Terry M. Moe is a senior fellow at the Hoover Institution, a member of the Institution's Koret Task Force on K–12 education, and the William Bennett Munro Professor of political science at Stanford University.
He is an expert on educational policy, U.S. political institutions, and organization theory. His current research projects are concerned with school choice, public bureaucracy, and the presidency. Moe has written extensively on educational issues. His book (with John E. Chubb), Politics, Markets, and America's Schools, is among the most influential and controversial works on education to be published during the last decade, and has been a major force in the movement for school choice in America and abroad. He is also the author of Schools, Vouchers, and the American Public, the first detailed analysis of public opinion on the voucher issue. In addition, he is editor of A Primer on America's Schools (Hoover Press, 2001), which provides a critical assessment of the current state of American education, and Private Vouchers (Hoover Press, 1995), the first book to be published on the growing movement among private-sector foundations to provide vouchers for low-income children.
More generally, Moe has written extensively on public bureaucracy and the presidency, and he is a leading figure in both fields. His influential articles on bureaucracy include "The New Economics of Organization," "The Politics of Bureaucratic Structure," "Political Institutions: The Neglected Side of the Story," and "The Institutional Foundations of Democratic Government: A Comparison of Presidential and Parliamentary Systems." Among his articles on the presidency are "The Politicized Presidency," "Presidents, Institutions, and Theory," and "The President and the Bureaucracy: The Presidential Advantage." In 2005, Moe received the Thomas B. Fordham Foundation Prize for Excellence in Education. In addition to his positions at Stanford and Hoover, Moe has served as a senior fellow at the Brookings Institute in Washington D.C.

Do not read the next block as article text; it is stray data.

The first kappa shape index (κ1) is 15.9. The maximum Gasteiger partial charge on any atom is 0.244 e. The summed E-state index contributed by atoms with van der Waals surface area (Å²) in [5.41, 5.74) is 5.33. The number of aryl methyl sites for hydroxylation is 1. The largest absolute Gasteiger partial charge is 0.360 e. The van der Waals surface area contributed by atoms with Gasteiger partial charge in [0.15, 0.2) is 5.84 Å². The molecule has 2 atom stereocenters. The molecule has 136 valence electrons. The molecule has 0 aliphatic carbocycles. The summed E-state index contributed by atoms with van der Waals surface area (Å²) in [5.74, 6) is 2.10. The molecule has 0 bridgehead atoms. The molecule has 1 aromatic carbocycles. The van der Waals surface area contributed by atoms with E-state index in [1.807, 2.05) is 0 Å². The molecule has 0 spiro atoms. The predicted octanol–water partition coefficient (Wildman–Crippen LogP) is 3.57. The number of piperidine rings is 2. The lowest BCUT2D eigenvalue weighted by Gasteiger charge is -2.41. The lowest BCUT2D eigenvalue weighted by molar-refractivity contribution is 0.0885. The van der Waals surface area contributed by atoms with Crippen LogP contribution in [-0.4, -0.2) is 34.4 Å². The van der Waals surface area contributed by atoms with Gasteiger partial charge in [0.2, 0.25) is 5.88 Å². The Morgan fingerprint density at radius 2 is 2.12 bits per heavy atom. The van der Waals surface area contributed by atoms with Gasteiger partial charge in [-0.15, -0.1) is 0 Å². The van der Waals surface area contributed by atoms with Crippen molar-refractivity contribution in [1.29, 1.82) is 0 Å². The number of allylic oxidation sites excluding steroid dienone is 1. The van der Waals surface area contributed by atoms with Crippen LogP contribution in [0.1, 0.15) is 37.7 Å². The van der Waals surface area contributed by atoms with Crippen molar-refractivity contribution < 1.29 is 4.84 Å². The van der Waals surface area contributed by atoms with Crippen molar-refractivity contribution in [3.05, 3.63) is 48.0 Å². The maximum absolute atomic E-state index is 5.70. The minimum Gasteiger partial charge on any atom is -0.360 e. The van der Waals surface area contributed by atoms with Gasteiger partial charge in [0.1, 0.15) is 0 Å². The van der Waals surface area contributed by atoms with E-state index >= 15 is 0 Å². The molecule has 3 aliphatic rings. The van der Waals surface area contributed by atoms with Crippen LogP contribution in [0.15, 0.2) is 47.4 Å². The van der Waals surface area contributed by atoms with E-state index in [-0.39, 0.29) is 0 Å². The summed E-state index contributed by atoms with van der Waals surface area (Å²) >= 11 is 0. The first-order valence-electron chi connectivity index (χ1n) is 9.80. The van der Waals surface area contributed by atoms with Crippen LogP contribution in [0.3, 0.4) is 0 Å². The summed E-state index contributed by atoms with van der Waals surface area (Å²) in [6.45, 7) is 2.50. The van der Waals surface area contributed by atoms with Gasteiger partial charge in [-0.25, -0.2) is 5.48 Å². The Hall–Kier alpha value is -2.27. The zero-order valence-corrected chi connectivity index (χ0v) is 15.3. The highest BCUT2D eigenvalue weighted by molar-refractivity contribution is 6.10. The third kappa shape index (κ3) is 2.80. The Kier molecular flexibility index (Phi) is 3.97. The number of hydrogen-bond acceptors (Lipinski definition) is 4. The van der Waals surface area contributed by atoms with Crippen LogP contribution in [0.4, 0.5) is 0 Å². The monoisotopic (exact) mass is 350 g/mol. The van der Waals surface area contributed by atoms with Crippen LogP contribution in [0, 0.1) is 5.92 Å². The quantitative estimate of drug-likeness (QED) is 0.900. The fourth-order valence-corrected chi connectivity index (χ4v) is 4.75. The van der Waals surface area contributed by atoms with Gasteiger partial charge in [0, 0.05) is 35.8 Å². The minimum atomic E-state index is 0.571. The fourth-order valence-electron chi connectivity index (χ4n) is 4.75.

John E. Chubb is a distinguished visiting fellow at the Hoover Institution and a member of the Koret Task Force on K–12 Education . He is also chief development officer and cofounder of EdisonLearning, a company that for nearly twenty years has partnered with public school districts and charter school boards nationwide to provide innovative schools and education programs, with a focus on disadvantaged students. He has previously served as a senior fellow at the Brookings Institution and faculty member at Stanford University. He has also served as an adviser, consultant, and speaker for the White House and for many state governments, public and private school systems, and nonprofit organizations. Chubb is the author of several books, including Liberating Learning and Politics, Markets, and America's Schools, both coauthored with Hoover Institution senior fellow and fellow K–12 Education Task Force member Terry M. Moe; andLearning From No Child Left Behind as well as Within Our Reach: How America Can Educate Every Child, an assessment by the Koret Task Force. Politics, Markets, and America’s Schools is an analysis of 500 public and private high schools based on data gathered from more than 20,000 students, teachers, and principals. It argues for the introduction of free market principals to the American education system. Articles written by Chubb have appeared in the Brookings Review, American Political Science Review, Public Interest, the New York Times, the Wall Street Journal, Time magazine, and other publications. Chubb coedited Can the Government Govern? with Hoover Institution distinguished visiting fellow and fellow K–12 Education Task Force member Paul E. Peterson. He holds a Ph.D. from the University of Minnesota and an A.B. summa cum laude from Washington University in St. Louis, both in political science.…